Under the bright sunlight, tiny, green creatures move gracefully in their pond of water. With two long antennae' leading the way, these creatures seem to be swimming about randomly, looking as if they are trying to position themselves in the right place to receive signals from outer space. Despite their appearances, these small creatures are not the classical science-fiction inhabitants of Mars, or "E.T." lost on Earth. They have lived on Earth for millions of years. They are Chlamydomonas.
Hagfish are among the many curious organisms living in the deep oceanic benthos. At first glance, the hagfish's dark, quiet environment appears extremely stable and unchanging - even quite dull. It's not always so still, though. Scavenging brittle stars may stampede over the soft silt mounds created by creatures that live within the sediments, destroying the mound and possibly trapping the inhabitant beneath the mix of silt and mud. "Benthic storms" of sudden water flow can occur from either falling objects or large marine fauna. Sinking human vessels or gigantic food falls such as whale carcasses can cause large disturbances.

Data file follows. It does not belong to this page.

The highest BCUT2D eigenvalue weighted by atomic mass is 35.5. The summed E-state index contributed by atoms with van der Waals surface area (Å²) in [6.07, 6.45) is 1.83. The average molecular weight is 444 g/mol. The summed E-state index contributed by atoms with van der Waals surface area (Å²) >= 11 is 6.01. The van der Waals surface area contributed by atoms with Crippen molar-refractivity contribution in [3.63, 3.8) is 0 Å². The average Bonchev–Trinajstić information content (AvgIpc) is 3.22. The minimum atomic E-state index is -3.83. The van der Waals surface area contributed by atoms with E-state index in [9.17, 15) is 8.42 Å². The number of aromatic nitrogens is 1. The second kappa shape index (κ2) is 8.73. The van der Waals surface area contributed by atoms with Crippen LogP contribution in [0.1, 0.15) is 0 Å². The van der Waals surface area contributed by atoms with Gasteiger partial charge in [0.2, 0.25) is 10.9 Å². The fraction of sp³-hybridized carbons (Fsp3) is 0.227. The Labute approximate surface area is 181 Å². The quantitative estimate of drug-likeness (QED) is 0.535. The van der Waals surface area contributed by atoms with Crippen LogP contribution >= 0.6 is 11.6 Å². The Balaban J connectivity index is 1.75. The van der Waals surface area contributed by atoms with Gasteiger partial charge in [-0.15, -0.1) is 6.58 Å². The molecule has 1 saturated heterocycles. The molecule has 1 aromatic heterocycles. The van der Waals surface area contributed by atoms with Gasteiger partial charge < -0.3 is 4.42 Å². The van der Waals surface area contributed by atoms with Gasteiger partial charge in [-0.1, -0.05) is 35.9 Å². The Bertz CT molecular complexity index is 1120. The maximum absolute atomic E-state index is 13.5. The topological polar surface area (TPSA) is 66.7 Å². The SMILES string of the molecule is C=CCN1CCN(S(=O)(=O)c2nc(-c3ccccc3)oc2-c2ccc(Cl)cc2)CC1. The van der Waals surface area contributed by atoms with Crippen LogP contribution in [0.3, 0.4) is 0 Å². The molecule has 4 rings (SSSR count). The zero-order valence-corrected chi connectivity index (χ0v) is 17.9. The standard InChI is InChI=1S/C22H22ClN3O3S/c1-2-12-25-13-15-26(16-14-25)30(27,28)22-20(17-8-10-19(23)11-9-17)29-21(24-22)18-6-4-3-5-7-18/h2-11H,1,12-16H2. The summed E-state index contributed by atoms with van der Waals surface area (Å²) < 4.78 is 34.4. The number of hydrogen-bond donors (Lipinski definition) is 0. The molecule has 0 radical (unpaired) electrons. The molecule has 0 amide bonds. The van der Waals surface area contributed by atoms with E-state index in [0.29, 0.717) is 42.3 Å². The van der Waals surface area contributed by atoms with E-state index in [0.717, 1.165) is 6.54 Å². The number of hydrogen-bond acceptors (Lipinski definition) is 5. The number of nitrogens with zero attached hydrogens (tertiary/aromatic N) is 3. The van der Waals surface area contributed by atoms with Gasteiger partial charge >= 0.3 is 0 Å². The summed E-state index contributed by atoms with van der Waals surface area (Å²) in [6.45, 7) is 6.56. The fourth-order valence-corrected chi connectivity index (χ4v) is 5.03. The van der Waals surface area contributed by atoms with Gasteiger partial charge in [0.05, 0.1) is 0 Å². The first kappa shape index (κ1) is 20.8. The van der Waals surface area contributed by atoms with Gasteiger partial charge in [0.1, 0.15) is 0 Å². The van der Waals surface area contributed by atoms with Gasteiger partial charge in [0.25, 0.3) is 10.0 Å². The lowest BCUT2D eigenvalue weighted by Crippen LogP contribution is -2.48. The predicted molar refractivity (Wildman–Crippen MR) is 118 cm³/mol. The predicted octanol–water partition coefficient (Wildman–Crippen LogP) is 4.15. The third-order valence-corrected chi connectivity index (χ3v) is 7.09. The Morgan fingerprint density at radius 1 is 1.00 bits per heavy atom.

Producing energy with water as the only by-product is the attractive concept behind fuel cells. They function by combining hydrogen with oxygen - a simple reaction. Oxygen occurs in air, but highly-reactive hydrogen does not exist naturally in isolation. Current fuel cell research focuses on finding appropriate hydrogen sources and methods for accomplishing this reaction.
By the late 1980s and early 1990s, the evidence supporting the Impact Theory was almost overwhelming. Many geologists and paleontologists began to wonder, "If it could happen once, could it happen twice?"
Here, in the second part of our series, we explore some very recent research that suggests a meteorite may have been the culprit not only in the K-T mass extinction, but also in some of the most devastating biological crises in the history of the earth.